Next, press ENTER for displays. These include the ambient temperature; the wind speed/direction, which is displayed in knots; and the direction in degrees from which the wind is blowing, which is measured clockwise from north. The distance drifted is the distance that your balloon is carried by the wind and is measured in feet from the launch site.

The display section also mentions that your height relative to the terrain along your flight path is displayed here. When your altitude exceeds 1550 feet, the display scale changes. In other words, at 1550 feet your balloon disappears from your monitor. It is at this time that the scale of what you were looking at changes so that you can once again have the balloon and the terrain on your screen together.

Pressing ENTER again gets you your control keys. The spacebar turns your burner on allowing you to ascend. If you want to descend, simply allow the balloon to cool. Should you want to descend in a hurry, press M. This opens the maneuvering vent to release hot air. Pressing D opens the deflation port to deflate the balloon rapidly after landing so it won't be dragged along the ground. Pressing Q allows you to quit or abort a launch. Pressing T allows you to switch fuel tanks.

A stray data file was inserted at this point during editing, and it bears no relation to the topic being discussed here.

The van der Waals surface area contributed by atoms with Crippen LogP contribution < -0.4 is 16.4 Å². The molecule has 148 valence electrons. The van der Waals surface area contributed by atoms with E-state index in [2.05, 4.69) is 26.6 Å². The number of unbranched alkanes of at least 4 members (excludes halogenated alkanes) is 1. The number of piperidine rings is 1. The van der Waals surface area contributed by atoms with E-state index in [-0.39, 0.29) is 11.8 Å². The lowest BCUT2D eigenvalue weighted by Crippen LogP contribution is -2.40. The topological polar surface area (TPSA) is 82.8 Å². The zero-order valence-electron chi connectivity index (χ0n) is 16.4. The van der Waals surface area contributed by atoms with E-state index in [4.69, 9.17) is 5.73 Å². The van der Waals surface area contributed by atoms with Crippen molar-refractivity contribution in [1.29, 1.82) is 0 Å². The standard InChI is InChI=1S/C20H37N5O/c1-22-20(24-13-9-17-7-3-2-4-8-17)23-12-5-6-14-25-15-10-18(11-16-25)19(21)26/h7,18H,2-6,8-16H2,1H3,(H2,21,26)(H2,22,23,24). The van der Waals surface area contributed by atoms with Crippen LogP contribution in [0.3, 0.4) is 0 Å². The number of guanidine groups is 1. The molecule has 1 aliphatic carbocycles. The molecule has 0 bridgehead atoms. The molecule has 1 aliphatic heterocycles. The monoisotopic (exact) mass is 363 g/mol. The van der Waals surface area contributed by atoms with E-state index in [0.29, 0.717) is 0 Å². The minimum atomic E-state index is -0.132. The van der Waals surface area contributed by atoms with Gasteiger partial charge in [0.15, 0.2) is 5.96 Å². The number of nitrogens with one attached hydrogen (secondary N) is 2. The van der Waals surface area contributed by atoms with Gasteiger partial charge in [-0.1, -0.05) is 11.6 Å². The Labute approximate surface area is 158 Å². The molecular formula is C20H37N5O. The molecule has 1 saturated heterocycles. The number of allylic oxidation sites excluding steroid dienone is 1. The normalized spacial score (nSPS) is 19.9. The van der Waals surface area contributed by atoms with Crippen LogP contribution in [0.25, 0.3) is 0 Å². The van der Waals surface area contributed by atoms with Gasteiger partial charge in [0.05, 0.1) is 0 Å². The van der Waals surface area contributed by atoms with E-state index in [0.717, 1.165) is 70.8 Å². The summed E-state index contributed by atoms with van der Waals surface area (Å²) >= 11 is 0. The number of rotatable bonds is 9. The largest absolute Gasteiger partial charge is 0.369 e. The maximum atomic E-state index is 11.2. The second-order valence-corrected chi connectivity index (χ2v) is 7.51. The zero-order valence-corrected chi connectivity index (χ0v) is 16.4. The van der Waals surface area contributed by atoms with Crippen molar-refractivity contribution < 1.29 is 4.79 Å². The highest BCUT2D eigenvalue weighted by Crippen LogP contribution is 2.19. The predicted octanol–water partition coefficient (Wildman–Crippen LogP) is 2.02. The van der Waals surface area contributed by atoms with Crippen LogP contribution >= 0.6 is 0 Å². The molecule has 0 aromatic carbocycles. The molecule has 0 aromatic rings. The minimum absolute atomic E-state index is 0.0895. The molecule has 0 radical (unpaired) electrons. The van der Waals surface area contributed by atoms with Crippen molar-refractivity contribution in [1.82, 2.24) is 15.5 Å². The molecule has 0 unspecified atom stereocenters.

The next areas discussed are your preparation for launch, inflation and lift off, display boundaries, and landing. As all of these areas are discussed at length in the manual, I will not describe them here.